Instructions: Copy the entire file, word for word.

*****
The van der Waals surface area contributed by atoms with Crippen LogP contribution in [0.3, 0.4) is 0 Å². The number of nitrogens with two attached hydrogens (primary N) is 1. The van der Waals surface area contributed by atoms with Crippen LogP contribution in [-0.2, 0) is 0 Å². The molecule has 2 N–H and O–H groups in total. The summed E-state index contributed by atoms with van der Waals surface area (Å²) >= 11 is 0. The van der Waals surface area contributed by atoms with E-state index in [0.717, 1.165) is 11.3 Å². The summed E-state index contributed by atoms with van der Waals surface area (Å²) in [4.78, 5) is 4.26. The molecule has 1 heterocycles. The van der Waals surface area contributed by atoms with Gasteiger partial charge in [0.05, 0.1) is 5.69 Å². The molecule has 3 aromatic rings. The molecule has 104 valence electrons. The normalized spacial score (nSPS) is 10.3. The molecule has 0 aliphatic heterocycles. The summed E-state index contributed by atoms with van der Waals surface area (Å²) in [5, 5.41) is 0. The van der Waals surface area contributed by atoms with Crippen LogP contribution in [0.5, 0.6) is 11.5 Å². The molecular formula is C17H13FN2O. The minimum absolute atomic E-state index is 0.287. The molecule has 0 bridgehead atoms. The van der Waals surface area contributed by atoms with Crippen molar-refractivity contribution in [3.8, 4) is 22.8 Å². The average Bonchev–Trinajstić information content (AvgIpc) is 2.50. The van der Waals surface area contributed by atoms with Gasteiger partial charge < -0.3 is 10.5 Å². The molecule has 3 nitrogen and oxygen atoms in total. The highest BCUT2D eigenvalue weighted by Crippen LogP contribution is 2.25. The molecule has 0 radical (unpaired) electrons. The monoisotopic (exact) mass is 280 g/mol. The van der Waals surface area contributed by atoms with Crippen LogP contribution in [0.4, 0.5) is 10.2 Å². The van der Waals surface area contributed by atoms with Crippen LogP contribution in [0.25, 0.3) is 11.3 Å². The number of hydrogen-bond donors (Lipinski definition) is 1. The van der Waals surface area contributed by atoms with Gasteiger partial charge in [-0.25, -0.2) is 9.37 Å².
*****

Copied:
The van der Waals surface area contributed by atoms with Crippen LogP contribution in [0.3, 0.4) is 0 Å². The number of nitrogens with two attached hydrogens (primary N) is 1. The van der Waals surface area contributed by atoms with Crippen LogP contribution in [-0.2, 0) is 0 Å². The molecule has 2 N–H and O–H groups in total. The summed E-state index contributed by atoms with van der Waals surface area (Å²) >= 11 is 0. The van der Waals surface area contributed by atoms with E-state index in [0.717, 1.165) is 11.3 Å². The summed E-state index contributed by atoms with van der Waals surface area (Å²) in [4.78, 5) is 4.26. The molecule has 1 heterocycles. The van der Waals surface area contributed by atoms with Gasteiger partial charge in [0.05, 0.1) is 5.69 Å². The molecule has 3 aromatic rings. The molecule has 104 valence electrons. The normalized spacial score (nSPS) is 10.3. The molecule has 0 aliphatic heterocycles. The summed E-state index contributed by atoms with van der Waals surface area (Å²) in [5, 5.41) is 0. The van der Waals surface area contributed by atoms with Crippen LogP contribution in [0.5, 0.6) is 11.5 Å². The molecular formula is C17H13FN2O. The minimum absolute atomic E-state index is 0.287. The molecule has 0 bridgehead atoms. The van der Waals surface area contributed by atoms with Crippen molar-refractivity contribution in [3.8, 4) is 22.8 Å². The average Bonchev–Trinajstić information content (AvgIpc) is 2.50. The van der Waals surface area contributed by atoms with Gasteiger partial charge < -0.3 is 10.5 Å². The molecule has 3 nitrogen and oxygen atoms in total. The highest BCUT2D eigenvalue weighted by Crippen LogP contribution is 2.25. The molecule has 0 radical (unpaired) electrons. The monoisotopic (exact) mass is 280 g/mol. The van der Waals surface area contributed by atoms with Crippen LogP contribution in [0.4, 0.5) is 10.2 Å². The van der Waals surface area contributed by atoms with Crippen LogP contribution in [0.25, 0.3) is 11.3 Å². The number of hydrogen-bond donors (Lipinski definition) is 1. The van der Waals surface area contributed by atoms with Gasteiger partial charge in [-0.25, -0.2) is 9.37 Å².